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Health Information on Tear Gas

Health Information on Tear Gas

7 November 2019
Tear gas is a crowd dispersal agent and many chemicals can be used as tear gas. 

In general, post-exposure symptoms to tear gas may include stinging and burning sensation to eyes and other mucous membranes, tearing, salivation, runny nose, tight chest, headache, nausea, burning sensation of skin, and erythema of skin.  These symptoms will usually disappear within a short time after exposure to tear gas.  Information or literature on the chronic health effect of tear gas is limited.  However, some studies suggest that tear gas exposure could cause persistent physical and psychological illnesses, in particular for children, elderly and patients with respiratory diseases or allergic conditions. In general, health effects of tear gas depend on a number of factors such as the specific chemical composition of the tear gas, duration and dose of exposure, exposure route, health conditions of the individuals and the physical environment during exposure. 

The public should leave the area affected by tear gas immediately.  Skin exposed to tear gas should be washed thoroughly with water and soap and contaminated clothing should be changed.  Eyes with discomfort should be irrigated with large amount of water or saline.  For persons who are in an indoor environment when tear gas is being released nearby, they should close all doors and windows, turn off the air conditioner, and could seal the gaps over the doors and windows with wet towels. 

Concerning the question on how long a lactating woman should wait before breastfeeding again after exposure to tear gas, there is no relevant international guideline available at the moment. According to advice from the Hospital Authority toxicologists, active chemicals in the tear gas will decompose when coming into contact with the mucous membranes. As such, the chance of these chemicals accumulating in the breast milk is minimal. As a precaution, the experts recommend lactating women to avoid breastfeeding for one to two hours after exposure to tear gas. The recommended waiting time before breastfeeding would depend on the type of chemical exposure and the distance of exposure which would increase the dilution effect. In addition, lactating women should change their clothes and clean their hair and skin thoroughly before contacting the infants or breastfeeding them with a view to preventing the infants from contacting any tear gas residual materials.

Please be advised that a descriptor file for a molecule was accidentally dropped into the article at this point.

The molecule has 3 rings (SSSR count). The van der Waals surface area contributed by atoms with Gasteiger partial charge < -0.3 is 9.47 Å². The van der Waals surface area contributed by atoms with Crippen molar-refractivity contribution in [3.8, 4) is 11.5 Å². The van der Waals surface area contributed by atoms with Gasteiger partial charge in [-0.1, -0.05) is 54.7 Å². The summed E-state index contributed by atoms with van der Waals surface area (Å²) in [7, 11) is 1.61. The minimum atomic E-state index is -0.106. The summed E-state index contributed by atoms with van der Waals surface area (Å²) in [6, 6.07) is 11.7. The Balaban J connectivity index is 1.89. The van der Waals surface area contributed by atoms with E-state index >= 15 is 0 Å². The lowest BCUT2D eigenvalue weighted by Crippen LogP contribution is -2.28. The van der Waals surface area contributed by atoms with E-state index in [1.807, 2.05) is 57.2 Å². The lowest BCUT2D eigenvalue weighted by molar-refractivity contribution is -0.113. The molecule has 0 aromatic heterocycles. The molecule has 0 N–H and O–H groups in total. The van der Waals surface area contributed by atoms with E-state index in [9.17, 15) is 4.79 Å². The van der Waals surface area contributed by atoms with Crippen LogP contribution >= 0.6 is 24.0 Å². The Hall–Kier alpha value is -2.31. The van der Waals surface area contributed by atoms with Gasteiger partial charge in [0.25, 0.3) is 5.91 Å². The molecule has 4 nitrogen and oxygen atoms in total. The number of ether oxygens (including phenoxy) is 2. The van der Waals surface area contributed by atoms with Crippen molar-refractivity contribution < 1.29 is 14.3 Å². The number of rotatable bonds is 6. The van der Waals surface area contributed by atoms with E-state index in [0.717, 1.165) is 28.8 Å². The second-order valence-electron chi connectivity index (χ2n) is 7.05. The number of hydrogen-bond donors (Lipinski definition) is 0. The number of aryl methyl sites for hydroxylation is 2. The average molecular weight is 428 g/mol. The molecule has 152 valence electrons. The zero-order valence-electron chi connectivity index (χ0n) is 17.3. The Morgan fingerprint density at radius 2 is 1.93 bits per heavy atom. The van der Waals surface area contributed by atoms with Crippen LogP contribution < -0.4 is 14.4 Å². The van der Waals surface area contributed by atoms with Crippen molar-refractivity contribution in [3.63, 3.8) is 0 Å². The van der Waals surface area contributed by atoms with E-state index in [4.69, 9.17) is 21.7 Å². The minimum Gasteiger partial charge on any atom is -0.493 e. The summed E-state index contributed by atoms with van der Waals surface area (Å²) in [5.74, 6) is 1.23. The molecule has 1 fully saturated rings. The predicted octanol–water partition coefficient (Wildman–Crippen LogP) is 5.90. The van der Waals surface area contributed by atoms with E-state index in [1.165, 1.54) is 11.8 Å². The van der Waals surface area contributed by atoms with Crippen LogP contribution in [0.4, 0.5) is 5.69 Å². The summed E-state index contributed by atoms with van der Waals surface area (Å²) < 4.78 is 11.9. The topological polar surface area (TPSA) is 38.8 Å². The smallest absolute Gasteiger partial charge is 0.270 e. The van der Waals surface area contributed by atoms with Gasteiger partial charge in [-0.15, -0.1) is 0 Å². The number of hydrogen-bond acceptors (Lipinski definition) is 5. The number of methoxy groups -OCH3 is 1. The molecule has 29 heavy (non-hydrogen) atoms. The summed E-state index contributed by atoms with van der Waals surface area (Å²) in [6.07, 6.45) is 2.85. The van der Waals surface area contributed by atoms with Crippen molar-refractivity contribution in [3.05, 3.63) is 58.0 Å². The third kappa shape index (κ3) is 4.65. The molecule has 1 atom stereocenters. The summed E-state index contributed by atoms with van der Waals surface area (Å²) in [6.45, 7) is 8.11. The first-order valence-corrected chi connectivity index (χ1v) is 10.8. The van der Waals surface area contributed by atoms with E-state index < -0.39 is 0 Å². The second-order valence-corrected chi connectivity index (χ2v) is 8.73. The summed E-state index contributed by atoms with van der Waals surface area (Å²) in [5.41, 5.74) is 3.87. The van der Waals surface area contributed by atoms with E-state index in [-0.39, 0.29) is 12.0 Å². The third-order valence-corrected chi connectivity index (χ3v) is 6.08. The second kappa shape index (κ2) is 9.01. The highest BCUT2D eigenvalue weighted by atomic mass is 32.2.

When cleaning the tear gas residual materials at home, disposable cleaning items are preferable.  Suitable personal protective equipment such as masks, rubber gloves and rubber aprons should be worn.  In general, surface with residual materials could be wiped by cloth soaked with soapy water but hot water should not be used in order to avoid evaporating the materials.  Also, residual materials should not be stirred up and therefore tools such as high pressure water jet and brooms, as well as electric fans, should not be used.  The disposable cleaning items should be properly packed (such as in a sealed plastic bag) after cleaning and then disposed. 

Individuals who had been exposed to tear gas with persistent symptoms should promptly consult healthcare professionals.

For advice on food safety relating to tear gas or other substances, please visit the website of the Centre for Food Safety of the Food and Environmental Hygiene Department ( > Hot Topics > Advice to the Public on Contaminants and Food Safety.